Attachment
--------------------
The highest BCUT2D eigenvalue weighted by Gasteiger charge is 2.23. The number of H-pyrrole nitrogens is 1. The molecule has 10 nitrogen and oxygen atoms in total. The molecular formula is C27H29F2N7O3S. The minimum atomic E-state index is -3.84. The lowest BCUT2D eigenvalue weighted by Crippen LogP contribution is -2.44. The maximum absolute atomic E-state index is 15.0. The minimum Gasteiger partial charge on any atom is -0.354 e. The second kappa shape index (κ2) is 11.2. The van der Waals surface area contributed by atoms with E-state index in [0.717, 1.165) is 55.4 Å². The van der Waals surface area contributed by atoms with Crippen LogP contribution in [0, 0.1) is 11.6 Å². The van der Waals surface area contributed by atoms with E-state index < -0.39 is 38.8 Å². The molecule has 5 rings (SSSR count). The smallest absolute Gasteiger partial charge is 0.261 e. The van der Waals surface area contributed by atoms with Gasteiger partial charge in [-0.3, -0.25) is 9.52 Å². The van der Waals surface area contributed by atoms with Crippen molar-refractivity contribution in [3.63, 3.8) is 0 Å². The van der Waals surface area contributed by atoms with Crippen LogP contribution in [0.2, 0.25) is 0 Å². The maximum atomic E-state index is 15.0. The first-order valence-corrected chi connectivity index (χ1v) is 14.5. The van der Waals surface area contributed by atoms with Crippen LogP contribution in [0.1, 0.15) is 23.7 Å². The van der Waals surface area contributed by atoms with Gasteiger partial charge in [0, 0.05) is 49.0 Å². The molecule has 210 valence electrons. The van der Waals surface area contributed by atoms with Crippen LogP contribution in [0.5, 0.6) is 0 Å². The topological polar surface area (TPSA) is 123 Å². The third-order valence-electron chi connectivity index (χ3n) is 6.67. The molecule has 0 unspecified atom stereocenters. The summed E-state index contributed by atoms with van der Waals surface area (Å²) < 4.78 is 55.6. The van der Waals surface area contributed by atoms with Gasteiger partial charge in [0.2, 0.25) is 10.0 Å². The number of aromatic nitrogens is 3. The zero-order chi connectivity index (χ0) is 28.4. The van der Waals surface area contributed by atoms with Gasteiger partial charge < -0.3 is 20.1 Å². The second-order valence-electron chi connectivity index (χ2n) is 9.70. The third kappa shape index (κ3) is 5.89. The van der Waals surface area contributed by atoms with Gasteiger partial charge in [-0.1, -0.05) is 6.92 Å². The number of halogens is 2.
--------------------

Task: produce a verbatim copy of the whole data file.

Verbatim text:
The highest BCUT2D eigenvalue weighted by Gasteiger charge is 2.23. The number of H-pyrrole nitrogens is 1. The molecule has 10 nitrogen and oxygen atoms in total. The molecular formula is C27H29F2N7O3S. The minimum atomic E-state index is -3.84. The lowest BCUT2D eigenvalue weighted by Crippen LogP contribution is -2.44. The maximum absolute atomic E-state index is 15.0. The minimum Gasteiger partial charge on any atom is -0.354 e. The second kappa shape index (κ2) is 11.2. The van der Waals surface area contributed by atoms with E-state index in [0.717, 1.165) is 55.4 Å². The van der Waals surface area contributed by atoms with Crippen LogP contribution in [0, 0.1) is 11.6 Å². The van der Waals surface area contributed by atoms with E-state index < -0.39 is 38.8 Å². The molecule has 5 rings (SSSR count). The smallest absolute Gasteiger partial charge is 0.261 e. The van der Waals surface area contributed by atoms with Gasteiger partial charge in [-0.3, -0.25) is 9.52 Å². The van der Waals surface area contributed by atoms with Crippen molar-refractivity contribution in [3.63, 3.8) is 0 Å². The van der Waals surface area contributed by atoms with Crippen LogP contribution in [0.2, 0.25) is 0 Å². The maximum atomic E-state index is 15.0. The first-order valence-corrected chi connectivity index (χ1v) is 14.5. The van der Waals surface area contributed by atoms with Crippen LogP contribution in [0.1, 0.15) is 23.7 Å². The van der Waals surface area contributed by atoms with Gasteiger partial charge in [0, 0.05) is 49.0 Å². The molecule has 210 valence electrons. The van der Waals surface area contributed by atoms with Crippen LogP contribution in [0.5, 0.6) is 0 Å². The topological polar surface area (TPSA) is 123 Å². The third-order valence-electron chi connectivity index (χ3n) is 6.67. The molecule has 0 unspecified atom stereocenters. The summed E-state index contributed by atoms with van der Waals surface area (Å²) < 4.78 is 55.6. The van der Waals surface area contributed by atoms with Gasteiger partial charge in [0.2, 0.25) is 10.0 Å². The number of aromatic nitrogens is 3. The zero-order chi connectivity index (χ0) is 28.4. The van der Waals surface area contributed by atoms with Gasteiger partial charge < -0.3 is 20.1 Å². The second-order valence-electron chi connectivity index (χ2n) is 9.70. The third kappa shape index (κ3) is 5.89. The van der Waals surface area contributed by atoms with Gasteiger partial charge in [-0.1, -0.05) is 6.92 Å². The number of halogens is 2.